Bringing 3D to the Notebook

In order to bring high end 3D performance to the mobile platform, ATI turned to a chip that it has had much success with in the past: the Radeon. Although the Mobility Radeon shares many features with the desktop Radeon chip, the Mobility Radeon does not use the same core as the desktop version; rather ATI choose to implement some Radeon features in the Mobility Radeon. Let's see what ATI choose to use.

First off, the Mobility Radeon uses a crippled version of the Radeon's rendering pipeline, meaning that it has one of the Radeon's two, three texture pipelines, thus the chip is capable of processing 3 texels per clock. As we pointed out in our Radeon 64MB DDR review, this feature may be nice in future games but goes pretty much unused currently. The reason for this is that the Mobility Radeon's 3 texture pipeline will only be able to take advantage of the two textures that the vast majority of games out there now use. For example, when rendering a scene in ID's popular Quake III Arena game, the Mobility Radeon's core will only be able to process two texels per clock, as the extra texture unit on the chip's pipeline goes unused. ATI claims that support for three textured games is right around the corner, and people such as John Carmack support the idea of using the additional texture in games, but the truth is that the majority of stuff out there now will only be able to use two of the Mobility Radeon's three texels per pass. Let us point out once again that this is not necessarily a bad thing, especially considering that it is the memory bandwidth that provides the limitation, not the texel per second speed.  What is bad, however, is the loss of the extra pipeline.  This will certainly decrease chip performance.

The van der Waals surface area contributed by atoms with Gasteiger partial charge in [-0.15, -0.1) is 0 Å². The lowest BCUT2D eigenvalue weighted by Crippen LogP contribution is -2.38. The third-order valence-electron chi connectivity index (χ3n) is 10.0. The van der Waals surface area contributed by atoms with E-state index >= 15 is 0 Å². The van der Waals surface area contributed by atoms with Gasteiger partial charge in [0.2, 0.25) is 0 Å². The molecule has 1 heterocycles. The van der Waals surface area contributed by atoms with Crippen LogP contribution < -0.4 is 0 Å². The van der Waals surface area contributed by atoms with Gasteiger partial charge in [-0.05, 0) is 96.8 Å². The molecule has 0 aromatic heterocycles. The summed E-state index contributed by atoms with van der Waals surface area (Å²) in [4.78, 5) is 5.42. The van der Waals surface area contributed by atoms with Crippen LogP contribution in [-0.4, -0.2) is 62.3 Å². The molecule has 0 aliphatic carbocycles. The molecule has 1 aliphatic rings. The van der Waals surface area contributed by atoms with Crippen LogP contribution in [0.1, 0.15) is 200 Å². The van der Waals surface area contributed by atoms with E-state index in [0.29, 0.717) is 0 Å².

Once again included in the Mobility Radeon's core is TMDS, a controller for driving digital video output. Naturally this is important when it comes to notebook computers, as they use this controller to power the LCD display. However the Mobility Radeon now gets dual display support courtesy of ATI's HydraVision software, meaning that an image or the desktop can be split among both a laptop's LCD and an external monitor.

We have not yet had a chance to play with HydraVision, but from the looks of it the software will provide support similar to what NVIDIA is currently offering in their TwinView enabled cards. This means that not only can a desktop be stretched across two monitors, but a game can be played from two different views (if there is enough power) and two applications can be run on different displays. This application of HydraVision seems to make the most sense in the notebook market, since it will now be easy to bring you mobile computer home, hook it up to your desktop monitor, and take advantage of HydraVision technology.

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